Disturbing New Statistics Show Huge Percentage Of Financial Fraud
Against U.S. Government Comes From Healthcare Industry
But Why Haven’t They Been Reported?
By Donald R. Soeken, LCSW-C, Ph.D.
Ever wondered who the biggest culprits are, when it comes to defrauding the taxpayers of the United States?
The answer to that question may surprise you.
According to some shocking new statistics from the nonprofit Taxpayers Against Fraud (TAF) public interest group, the ranks of the admitted federal cheaters are occupied almost entirely by health insurers and healthcare providers.
That’s the clear and thoroughly disturbing conclusion to be found in a revealing TAF study of the "Top 20" fraud lawsuits (ranked by dollar amounts) to have been decided by court judgments or agreed-upon settlements in recent years. Amazingly, the list of penalty awards – as adjudicated under legal procedures mandated by the U.S. False Claims Act – contains no fewer than 19 healthcare or health insurance entities . . . and only a single financial entity who isn’t engaged in the business of health insurance or medical care.
Astonishing? You bet it is. Even a quick look at the list of recent fraud convictions and fraud case settlements involving the U.S. healthcare industry (to review them for yourself: www.taf.org) should be enough to make any alert taxpayer ask: Why haven’t all of these obvious fiscal abuses by health insurers and healthcare providers been reported in the news media . . . even as the entire nation continues to debate the future of healthcare reform?
As the Taxpayers Against Fraud website makes chillingly clear, some of America’s most best known and most trusted healthcare industry corporations are heading up the list of despicable cheaters whose conscienceless manipulation of federal health dollars has resulted in convictions or financial settlements with Uncle Sam.
Some appalling examples from the TAF "Top 20": list:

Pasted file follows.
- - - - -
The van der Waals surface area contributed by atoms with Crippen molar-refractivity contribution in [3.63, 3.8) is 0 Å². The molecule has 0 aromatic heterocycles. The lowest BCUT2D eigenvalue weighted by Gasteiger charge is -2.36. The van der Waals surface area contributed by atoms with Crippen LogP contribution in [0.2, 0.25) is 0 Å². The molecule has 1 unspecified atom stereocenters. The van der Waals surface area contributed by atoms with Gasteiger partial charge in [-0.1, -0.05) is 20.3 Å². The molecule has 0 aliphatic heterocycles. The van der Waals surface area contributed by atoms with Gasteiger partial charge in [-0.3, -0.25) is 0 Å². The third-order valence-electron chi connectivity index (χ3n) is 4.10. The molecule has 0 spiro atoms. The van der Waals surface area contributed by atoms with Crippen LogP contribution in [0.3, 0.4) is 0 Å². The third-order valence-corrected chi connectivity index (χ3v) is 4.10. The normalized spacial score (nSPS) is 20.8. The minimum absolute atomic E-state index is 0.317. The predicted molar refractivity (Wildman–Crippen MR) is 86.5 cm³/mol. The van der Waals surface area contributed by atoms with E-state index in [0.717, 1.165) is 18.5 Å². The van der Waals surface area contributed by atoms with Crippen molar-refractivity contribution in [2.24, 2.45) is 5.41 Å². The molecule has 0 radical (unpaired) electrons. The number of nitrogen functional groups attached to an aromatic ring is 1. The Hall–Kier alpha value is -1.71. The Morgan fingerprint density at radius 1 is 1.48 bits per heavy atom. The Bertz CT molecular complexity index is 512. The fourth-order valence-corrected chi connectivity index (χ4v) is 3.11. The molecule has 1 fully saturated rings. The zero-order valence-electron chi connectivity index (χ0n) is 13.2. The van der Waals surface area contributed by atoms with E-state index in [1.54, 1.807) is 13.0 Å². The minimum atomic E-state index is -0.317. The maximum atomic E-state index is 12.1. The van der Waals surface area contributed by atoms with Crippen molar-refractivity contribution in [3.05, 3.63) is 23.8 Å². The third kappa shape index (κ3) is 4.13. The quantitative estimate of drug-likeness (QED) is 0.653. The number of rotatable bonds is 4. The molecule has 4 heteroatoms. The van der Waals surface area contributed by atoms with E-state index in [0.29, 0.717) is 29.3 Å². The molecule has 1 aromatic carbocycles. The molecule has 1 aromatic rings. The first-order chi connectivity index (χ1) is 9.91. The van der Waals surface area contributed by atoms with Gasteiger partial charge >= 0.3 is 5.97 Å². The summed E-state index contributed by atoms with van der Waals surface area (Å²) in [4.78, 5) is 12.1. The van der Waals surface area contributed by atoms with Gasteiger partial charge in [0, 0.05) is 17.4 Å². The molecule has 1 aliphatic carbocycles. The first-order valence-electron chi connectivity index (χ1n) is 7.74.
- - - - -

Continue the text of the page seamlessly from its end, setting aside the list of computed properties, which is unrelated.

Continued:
No. 1 Fraud Offender: Pfizer -- $1 billion under the False Claims Act.
Pfizer paid a total of $2.3 billion, of which $1.3 billion was a criminal fine for kickbacks and off-label marketing and $1 billion was paid under the False Claims Act.
No. 2 Fraud Offender: Tenet Heathcare -- $900,000,000 under the False Claims Act. In July 2006, Tenet Healthcare agreed to pay the Federal Government $900 million for billing violations that included manipulation of outlier payments to Medicare, as well as kickbacks, upcoding, and bill padding.
No. 3 Fraud Offender: HCA -- $731,400,000 under the False Claims Act.
In December 2000, HCA The Healthcare Company (formerly known as Columbia HCA), the largest for-profit hospital chain in the United States, pled guilty to criminal conduct and agreed to pay more than $840 million in criminal fines, civil penalties and damages for unlawful billing practices.
No. 4 Fraud Offender: Merck - $650,000 under the False Claims Act.
In January of 2008, Merck settled the very first nominal pricing fraud case in which the company was accused of taking kickbacks and violating Medicaid best price regulations for Vioxx (an arthritis drug), Zocor (a cholesterol drug), Pepcid (an acid-reflux drug), Cozaar (a hypertensive medication), Fosamax (a bone loss drug) Maxalt (a migraine medication) and Singulair (an asthma medication).
As you read through the "Top 20" list of fiscal malefactors who were either found guilty or agreed to settle in fraud cases against Uncle Sam, one fact stands out with startling clarity: 95 percent of these massively unprincipled cheaters were healthcare players . . . including some of the most venerated names in the pharmaceutical, hospital and health insurance industries.
Unfortunately, however, the taxpayers who are so frequently being bilked by these unscrupulous players haven’t been told that the record already shows how willing the U.S. healthcare industry is to stretch the rules and cheat the public in its ceaseless quest for grotesquely swollen profits.
As a Ph.D. social worker who has spent much of the past 30 years counseling and defending whistleblowers who dare to speak out against fraud against the U.S. government, I learned a long time ago that the U.S. healthcare industry can’t be trusted to provide adequate medical care for the citizenry, or even to obey the laws and regulations that protect the taxpayers from being defrauded.
Make no mistake: That disturbing list of "Top 20" awards against healthcare providers and insurers shows clearly that we cannot leave healthcare to the "profit-oriented" providers . . . to the insurance companies and the hospital chains whose greed and willingness to short-change consumers on care is now common knowledge everywhere.
The first step on the road to getting healthcare reform right is to understand that we are not on a "level playing field," and that the health industry will stop at nothing to protect its immense profits, regardless of the needless death and the needless suffering their behavior may cause the rest of us.
[Donald R. Soeken, founder of the nonprofit Whistleblower Support Fund – a public service organization that supports whistleblowers – can be contacted at: firstname.lastname@example.org and by phone at 301-953-7353.]